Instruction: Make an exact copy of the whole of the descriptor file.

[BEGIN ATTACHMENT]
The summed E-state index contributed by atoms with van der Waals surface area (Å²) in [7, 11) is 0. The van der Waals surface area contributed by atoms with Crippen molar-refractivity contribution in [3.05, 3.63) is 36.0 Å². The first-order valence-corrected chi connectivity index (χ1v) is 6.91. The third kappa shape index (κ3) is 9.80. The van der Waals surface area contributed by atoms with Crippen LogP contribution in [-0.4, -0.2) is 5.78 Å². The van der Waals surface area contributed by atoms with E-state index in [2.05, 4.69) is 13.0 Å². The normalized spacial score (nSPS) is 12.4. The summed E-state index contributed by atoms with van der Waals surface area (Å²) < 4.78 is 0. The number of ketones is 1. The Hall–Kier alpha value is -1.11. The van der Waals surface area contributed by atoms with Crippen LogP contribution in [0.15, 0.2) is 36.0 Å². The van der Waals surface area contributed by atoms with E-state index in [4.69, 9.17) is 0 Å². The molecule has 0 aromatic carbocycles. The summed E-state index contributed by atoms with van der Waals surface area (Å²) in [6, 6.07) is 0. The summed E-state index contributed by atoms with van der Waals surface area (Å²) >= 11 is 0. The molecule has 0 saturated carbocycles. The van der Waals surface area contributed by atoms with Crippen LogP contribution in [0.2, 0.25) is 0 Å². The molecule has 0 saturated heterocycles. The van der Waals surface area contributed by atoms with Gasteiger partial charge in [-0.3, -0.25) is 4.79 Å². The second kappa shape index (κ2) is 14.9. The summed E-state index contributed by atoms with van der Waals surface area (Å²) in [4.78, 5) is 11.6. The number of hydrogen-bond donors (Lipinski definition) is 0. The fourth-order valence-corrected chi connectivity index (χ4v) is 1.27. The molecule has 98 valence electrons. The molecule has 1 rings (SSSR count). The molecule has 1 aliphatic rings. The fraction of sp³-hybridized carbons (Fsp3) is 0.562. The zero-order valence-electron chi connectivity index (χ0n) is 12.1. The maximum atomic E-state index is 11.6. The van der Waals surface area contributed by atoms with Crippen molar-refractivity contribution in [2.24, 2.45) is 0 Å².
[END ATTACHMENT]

The summed E-state index contributed by atoms with van der Waals surface area (Å²) in [7, 11) is 0. The van der Waals surface area contributed by atoms with Crippen molar-refractivity contribution in [3.05, 3.63) is 36.0 Å². The first-order valence-corrected chi connectivity index (χ1v) is 6.91. The third kappa shape index (κ3) is 9.80. The van der Waals surface area contributed by atoms with Crippen LogP contribution in [-0.4, -0.2) is 5.78 Å². The van der Waals surface area contributed by atoms with E-state index in [2.05, 4.69) is 13.0 Å². The normalized spacial score (nSPS) is 12.4. The summed E-state index contributed by atoms with van der Waals surface area (Å²) < 4.78 is 0. The number of ketones is 1. The Hall–Kier alpha value is -1.11. The van der Waals surface area contributed by atoms with Crippen LogP contribution in [0.15, 0.2) is 36.0 Å². The van der Waals surface area contributed by atoms with E-state index in [4.69, 9.17) is 0 Å². The molecule has 0 aromatic carbocycles. The summed E-state index contributed by atoms with van der Waals surface area (Å²) in [6, 6.07) is 0. The summed E-state index contributed by atoms with van der Waals surface area (Å²) >= 11 is 0. The molecule has 0 saturated carbocycles. The van der Waals surface area contributed by atoms with Crippen LogP contribution in [0.2, 0.25) is 0 Å². The molecule has 0 saturated heterocycles. The van der Waals surface area contributed by atoms with Gasteiger partial charge in [-0.3, -0.25) is 4.79 Å². The second kappa shape index (κ2) is 14.9. The summed E-state index contributed by atoms with van der Waals surface area (Å²) in [4.78, 5) is 11.6. The number of hydrogen-bond donors (Lipinski definition) is 0. The fourth-order valence-corrected chi connectivity index (χ4v) is 1.27. The molecule has 98 valence electrons. The molecule has 1 rings (SSSR count). The molecule has 1 aliphatic rings. The fraction of sp³-hybridized carbons (Fsp3) is 0.562. The zero-order valence-electron chi connectivity index (χ0n) is 12.1. The maximum atomic E-state index is 11.6. The van der Waals surface area contributed by atoms with Crippen molar-refractivity contribution in [2.24, 2.45) is 0 Å².